Arising from the telephone conference meeting with our barrister it was decided that as there will likely be a new Minister after the election we need to put our case to that person afresh before taking the legal path. This is because the courts would not take kindly to suing somebody who has previously had nothing to do with the decisions against us. To that end our legal team is preparing a brief for the incoming Minister.

National Media Exposure

In the meantime we are continuing our preparations with a national media organisation to expose our claim to the Australian people. No action will commence until we have a decision on the legal advice

Defence Force Retirement & Death Benefit – Commutation issue – A Summary

We continue to monitor it because it is a good example of the power of national media to influence the Government and we can learn valuable lessons from this inquiry.  The timing for the independent inquiry is to be decided after the commencement of the 46th Parliament. The so called independent body is to be the Commonwealth Ombudsman: this decision has been criticised as not being independent of Government.

That Moment of Truth – The Meetings – Update 1/2019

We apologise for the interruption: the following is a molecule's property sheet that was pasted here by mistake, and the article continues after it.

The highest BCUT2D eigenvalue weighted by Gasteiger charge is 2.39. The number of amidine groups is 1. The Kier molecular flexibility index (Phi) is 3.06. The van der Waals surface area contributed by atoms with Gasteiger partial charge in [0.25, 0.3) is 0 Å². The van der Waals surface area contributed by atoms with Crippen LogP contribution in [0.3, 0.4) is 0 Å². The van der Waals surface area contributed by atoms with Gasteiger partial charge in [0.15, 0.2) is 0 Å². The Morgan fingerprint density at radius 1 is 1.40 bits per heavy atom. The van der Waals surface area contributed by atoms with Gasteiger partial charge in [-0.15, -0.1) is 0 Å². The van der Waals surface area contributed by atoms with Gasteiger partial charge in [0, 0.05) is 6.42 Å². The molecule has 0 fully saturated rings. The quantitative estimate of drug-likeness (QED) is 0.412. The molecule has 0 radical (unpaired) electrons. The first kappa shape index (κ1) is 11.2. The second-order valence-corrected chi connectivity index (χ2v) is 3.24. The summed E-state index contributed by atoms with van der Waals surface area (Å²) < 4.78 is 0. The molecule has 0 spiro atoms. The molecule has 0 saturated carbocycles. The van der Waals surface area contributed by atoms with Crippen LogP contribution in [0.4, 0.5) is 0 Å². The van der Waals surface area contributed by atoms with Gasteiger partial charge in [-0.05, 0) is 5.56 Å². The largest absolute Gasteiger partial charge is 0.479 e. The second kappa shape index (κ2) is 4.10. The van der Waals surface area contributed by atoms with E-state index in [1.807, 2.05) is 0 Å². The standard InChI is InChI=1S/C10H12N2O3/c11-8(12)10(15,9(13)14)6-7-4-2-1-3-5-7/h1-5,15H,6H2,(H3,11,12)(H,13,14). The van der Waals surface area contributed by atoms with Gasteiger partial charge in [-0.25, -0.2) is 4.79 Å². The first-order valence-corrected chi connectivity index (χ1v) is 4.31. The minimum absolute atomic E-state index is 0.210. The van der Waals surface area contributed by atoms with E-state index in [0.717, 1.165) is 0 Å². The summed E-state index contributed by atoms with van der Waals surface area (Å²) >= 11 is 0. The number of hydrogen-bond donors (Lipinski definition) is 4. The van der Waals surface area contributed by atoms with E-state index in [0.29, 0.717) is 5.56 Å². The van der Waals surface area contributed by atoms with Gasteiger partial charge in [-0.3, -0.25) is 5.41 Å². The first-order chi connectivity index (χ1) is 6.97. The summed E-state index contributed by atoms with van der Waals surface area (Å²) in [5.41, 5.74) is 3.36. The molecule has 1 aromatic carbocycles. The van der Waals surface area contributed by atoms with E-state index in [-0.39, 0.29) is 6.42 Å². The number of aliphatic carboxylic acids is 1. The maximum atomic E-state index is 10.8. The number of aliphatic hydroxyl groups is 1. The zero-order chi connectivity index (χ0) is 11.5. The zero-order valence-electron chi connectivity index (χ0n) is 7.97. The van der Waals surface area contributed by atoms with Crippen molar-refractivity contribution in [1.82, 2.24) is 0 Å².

In that Update we reported:

“A week after our return to Brisbane we sent an RCB Brief of the matter to the Minister and Ted Chitham wrote him a personal letter appealing to his decency in decision making and the need to act. We are still waiting for a response for continuation of the unfinished meeting or a decision.”

Today (15th May 2019) the RCBRG received a letter from the Vice Chief of the Defence Force Vice Admiral David Johnston AO, RAN in which he thanked us for our correspondence: Letter of 5th December 2018 to Minister Chester, Letter of 21st February 2019 to Minister Chester, Emails of 26th February 2019 to Minister Payne and Sen Fawcett, and Letter of 22nd March 2019 to Minister Chester; and counters our claims with reasons that are challengeable. Again he repeats this sentence: “In the absence of compelling new evidence the Department of Defence does not intend to examine this matter further.”

Faced with this continuing avoidance to meet with us (refer to the 26thNovember 2018 meeting fiasco) no wonder that we persist with our claim to obtain justice through other channels

Thanks all for your support, suggestions, comments and donations: they are greatly appreciated. I can assure you all of the outstanding dedication of the RCBRG that remains resolute in its determination to pursue our claim.

Prior Planning, Persistence, Patience and Perseverance Prevents Poor Performance

Robert Cross
RCB Service 1973, 1974/75, 1982
RCB Group Leader
Date: 17/05/2019

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DFWA Media Statement – Recognition that ADF Members Deserve Support during and after their Service

The Defence Force Welfare Association (DFWA) welcomes the Labor Opposition’s commitment announced today in a joint Media Alert of wide-ranging support to both the nation’s current serving ADF members and to those who once served, importantly, including their families.

DFWA welcomes the Opposition’s commitments on several fronts.

The first being the retention of a specific Department of Veterans Affairs. This alone gives credibility to the notion of a ‘veteran centric’ department focused on the issues of veteran and their families.